Top 10 foods for a good night’s sleep

Top 10 foods for a good night’s sleep

In case you missed it because you were working too hard or had fallen asleep at your desk because you were tossing and turning all night long, Yahoo! News recently compiled a list of 10 foods that can help you get a good nights sleep. Reportedly, snacking on one or two of these foods before bedtime can relax tense muscles, calm your mind, and get calming, sleep-inducing hormones-serotonin and melatonin-flowing through your system.

Bananas-In addition to inducing the production of soothing melatonin and serotonin, bananas contain magnesium, a muscle relaxant.

Chamomile tea-Chamomile is a staple of bedtime tea blends because of its mild sedating effect.

Warm milk-Milk contains some tryptophan, an amino acid that has a sedative-like effect, and calcium, which helps the brain use tryptophan.

Honey-Drizzle a little in your warm milk or herbal tea. Lots of sugar is stimulating, but a little glucose tells your brain to turn off orexin, a recendy discovered neurotransmitter that’s linked to alertness.

Potatoes-Á small baked spud won’t overwhelm your GI tract, and it clears away acids that can interfere with yawn-inducing tryptophan.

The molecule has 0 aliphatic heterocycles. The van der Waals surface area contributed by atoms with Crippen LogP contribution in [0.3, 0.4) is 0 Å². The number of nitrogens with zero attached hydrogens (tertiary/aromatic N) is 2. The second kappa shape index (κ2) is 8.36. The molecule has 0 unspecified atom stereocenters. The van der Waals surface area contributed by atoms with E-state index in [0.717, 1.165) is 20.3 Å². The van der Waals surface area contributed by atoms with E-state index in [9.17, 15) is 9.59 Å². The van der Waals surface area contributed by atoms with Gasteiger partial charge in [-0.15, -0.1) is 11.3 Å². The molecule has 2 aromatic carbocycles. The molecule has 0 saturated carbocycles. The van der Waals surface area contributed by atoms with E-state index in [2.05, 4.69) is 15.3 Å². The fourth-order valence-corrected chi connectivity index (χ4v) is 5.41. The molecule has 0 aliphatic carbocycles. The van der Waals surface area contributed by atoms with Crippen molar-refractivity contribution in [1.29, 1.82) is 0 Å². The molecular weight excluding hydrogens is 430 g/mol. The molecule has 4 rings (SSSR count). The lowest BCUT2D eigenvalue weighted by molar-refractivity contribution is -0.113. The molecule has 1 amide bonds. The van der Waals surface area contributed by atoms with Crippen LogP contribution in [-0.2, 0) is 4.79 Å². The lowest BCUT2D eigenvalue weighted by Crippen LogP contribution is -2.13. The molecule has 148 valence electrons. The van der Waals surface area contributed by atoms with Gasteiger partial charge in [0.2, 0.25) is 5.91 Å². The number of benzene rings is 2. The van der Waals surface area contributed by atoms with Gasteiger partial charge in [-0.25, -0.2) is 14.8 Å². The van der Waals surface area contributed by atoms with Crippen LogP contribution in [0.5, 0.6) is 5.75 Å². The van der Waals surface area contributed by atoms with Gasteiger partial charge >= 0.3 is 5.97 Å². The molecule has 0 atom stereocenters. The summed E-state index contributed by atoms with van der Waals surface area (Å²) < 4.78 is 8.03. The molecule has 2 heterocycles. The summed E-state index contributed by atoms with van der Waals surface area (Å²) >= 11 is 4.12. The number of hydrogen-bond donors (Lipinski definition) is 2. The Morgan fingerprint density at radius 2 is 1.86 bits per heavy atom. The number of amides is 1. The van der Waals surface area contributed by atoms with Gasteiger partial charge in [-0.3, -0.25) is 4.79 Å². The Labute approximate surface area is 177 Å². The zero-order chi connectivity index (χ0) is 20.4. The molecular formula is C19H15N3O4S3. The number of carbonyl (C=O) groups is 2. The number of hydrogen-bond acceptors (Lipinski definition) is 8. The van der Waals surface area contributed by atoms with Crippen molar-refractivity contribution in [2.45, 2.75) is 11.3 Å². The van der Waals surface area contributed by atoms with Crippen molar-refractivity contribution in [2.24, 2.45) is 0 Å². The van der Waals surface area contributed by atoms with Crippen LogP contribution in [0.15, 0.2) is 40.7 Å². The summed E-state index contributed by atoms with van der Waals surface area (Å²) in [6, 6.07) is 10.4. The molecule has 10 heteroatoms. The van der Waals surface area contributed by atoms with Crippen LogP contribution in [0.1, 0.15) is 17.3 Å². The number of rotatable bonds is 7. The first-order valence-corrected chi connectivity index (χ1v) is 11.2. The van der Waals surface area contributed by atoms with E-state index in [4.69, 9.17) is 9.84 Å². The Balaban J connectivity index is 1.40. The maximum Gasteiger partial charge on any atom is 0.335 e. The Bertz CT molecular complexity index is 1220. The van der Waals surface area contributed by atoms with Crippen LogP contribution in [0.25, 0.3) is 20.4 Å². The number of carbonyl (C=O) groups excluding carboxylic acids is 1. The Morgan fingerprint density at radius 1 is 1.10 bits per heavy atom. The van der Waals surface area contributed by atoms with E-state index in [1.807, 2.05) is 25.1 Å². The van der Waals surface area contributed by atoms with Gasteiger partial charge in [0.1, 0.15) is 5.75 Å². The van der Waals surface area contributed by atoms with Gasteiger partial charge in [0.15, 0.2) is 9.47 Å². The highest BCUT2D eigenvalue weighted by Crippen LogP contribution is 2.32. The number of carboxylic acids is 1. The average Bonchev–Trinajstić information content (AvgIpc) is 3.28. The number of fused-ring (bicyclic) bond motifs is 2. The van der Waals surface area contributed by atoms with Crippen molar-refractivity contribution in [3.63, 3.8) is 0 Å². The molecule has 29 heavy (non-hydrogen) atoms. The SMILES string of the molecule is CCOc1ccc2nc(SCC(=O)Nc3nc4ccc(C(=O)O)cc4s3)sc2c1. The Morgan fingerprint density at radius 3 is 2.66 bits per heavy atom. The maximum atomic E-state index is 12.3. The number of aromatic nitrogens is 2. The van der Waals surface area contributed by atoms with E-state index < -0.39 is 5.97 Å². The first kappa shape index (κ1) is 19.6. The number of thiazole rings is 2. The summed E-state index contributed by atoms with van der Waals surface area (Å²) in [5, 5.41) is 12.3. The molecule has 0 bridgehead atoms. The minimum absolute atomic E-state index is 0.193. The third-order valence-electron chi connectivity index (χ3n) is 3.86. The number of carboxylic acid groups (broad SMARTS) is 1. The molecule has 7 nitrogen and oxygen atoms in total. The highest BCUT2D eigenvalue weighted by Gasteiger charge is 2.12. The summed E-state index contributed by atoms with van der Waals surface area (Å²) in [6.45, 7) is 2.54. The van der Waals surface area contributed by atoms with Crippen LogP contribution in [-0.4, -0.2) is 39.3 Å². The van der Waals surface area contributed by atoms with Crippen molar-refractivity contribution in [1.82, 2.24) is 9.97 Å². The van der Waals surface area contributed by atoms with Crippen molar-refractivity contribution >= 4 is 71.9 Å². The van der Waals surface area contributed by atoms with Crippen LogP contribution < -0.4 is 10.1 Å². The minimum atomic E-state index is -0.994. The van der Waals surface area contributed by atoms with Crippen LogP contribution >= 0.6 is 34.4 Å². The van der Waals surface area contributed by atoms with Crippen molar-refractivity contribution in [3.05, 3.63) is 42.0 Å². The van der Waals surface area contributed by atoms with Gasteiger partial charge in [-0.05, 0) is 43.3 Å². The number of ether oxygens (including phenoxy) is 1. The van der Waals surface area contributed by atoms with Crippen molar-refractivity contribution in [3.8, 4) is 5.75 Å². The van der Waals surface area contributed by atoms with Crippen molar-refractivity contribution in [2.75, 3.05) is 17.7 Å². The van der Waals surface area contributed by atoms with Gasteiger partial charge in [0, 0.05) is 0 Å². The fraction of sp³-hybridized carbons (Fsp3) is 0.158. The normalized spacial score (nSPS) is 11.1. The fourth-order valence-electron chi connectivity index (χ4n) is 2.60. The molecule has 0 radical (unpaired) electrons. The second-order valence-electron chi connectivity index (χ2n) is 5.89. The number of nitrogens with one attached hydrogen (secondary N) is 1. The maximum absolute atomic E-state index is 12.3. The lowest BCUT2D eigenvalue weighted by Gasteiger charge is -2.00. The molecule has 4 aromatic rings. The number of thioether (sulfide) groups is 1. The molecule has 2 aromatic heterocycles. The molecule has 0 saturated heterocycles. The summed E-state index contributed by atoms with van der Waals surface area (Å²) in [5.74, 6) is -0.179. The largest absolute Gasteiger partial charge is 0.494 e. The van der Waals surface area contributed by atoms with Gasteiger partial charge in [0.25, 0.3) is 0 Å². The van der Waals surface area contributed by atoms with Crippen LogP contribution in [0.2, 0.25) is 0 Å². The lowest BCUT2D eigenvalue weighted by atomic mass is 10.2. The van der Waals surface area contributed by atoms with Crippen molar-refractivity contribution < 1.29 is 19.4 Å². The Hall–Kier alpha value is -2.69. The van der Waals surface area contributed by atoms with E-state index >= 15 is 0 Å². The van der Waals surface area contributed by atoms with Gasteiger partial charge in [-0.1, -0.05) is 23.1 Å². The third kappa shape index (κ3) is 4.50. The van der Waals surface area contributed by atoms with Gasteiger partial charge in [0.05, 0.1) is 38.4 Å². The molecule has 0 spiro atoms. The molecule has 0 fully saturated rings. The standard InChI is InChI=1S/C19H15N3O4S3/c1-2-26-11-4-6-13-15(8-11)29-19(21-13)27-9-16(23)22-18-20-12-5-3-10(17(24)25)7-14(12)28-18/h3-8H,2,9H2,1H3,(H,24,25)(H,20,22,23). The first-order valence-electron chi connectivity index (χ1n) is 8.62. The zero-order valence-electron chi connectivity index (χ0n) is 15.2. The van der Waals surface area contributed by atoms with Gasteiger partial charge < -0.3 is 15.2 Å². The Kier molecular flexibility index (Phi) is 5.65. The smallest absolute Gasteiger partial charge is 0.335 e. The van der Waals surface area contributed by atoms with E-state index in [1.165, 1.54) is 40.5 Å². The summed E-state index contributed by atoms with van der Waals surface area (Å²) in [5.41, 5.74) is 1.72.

Oatmeal-Oats are a rich source of melatonin.

Almonds-A handful of these hearthealthy nuts can be snooze-inducing, as they contain both tryptophan and muscle-relaxing magnesium.

Flaxseeds-Sprinkle two tablespoons of these healthy little seeds on your bedtime oatmeal. They’re rich in omega-3 fatty acids, a natural mood lifter.

Whole-wheat bread-A slice of toast with your tea and honey will release insulin, which helps tryptophan get to your brain, where it’s converted to serotonin.

Turkey-It’s the most famous source of tryptophan, credited with all those Thanksgiving naps. Actually, tryptophan works when your stomach’s basically empty, not overstaffed, and when there are some carbs around, not tons of protein. Place a lean slice or two on some whole-wheat bread midevening, and you have one of the best sleep inducers in your kitchen

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